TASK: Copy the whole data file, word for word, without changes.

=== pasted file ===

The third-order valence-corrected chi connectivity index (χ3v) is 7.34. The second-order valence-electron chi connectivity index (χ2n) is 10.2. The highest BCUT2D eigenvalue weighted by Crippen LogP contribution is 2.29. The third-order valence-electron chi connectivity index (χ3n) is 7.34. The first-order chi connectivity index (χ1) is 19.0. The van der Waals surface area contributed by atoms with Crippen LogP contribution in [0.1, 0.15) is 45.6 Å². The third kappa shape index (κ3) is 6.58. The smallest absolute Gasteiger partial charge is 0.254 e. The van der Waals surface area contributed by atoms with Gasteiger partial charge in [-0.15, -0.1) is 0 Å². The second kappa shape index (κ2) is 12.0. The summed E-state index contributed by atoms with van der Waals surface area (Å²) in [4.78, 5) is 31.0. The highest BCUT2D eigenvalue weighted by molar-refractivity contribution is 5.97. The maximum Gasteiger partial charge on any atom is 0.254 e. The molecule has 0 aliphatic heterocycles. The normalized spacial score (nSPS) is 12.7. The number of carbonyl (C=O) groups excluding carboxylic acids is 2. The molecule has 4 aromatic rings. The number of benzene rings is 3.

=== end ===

The third-order valence-corrected chi connectivity index (χ3v) is 7.34. The second-order valence-electron chi connectivity index (χ2n) is 10.2. The highest BCUT2D eigenvalue weighted by Crippen LogP contribution is 2.29. The third-order valence-electron chi connectivity index (χ3n) is 7.34. The first-order chi connectivity index (χ1) is 19.0. The van der Waals surface area contributed by atoms with Crippen LogP contribution in [0.1, 0.15) is 45.6 Å². The third kappa shape index (κ3) is 6.58. The smallest absolute Gasteiger partial charge is 0.254 e. The van der Waals surface area contributed by atoms with Gasteiger partial charge in [-0.15, -0.1) is 0 Å². The second kappa shape index (κ2) is 12.0. The summed E-state index contributed by atoms with van der Waals surface area (Å²) in [4.78, 5) is 31.0. The highest BCUT2D eigenvalue weighted by molar-refractivity contribution is 5.97. The maximum Gasteiger partial charge on any atom is 0.254 e. The molecule has 0 aliphatic heterocycles. The normalized spacial score (nSPS) is 12.7. The number of carbonyl (C=O) groups excluding carboxylic acids is 2. The molecule has 4 aromatic rings. The number of benzene rings is 3.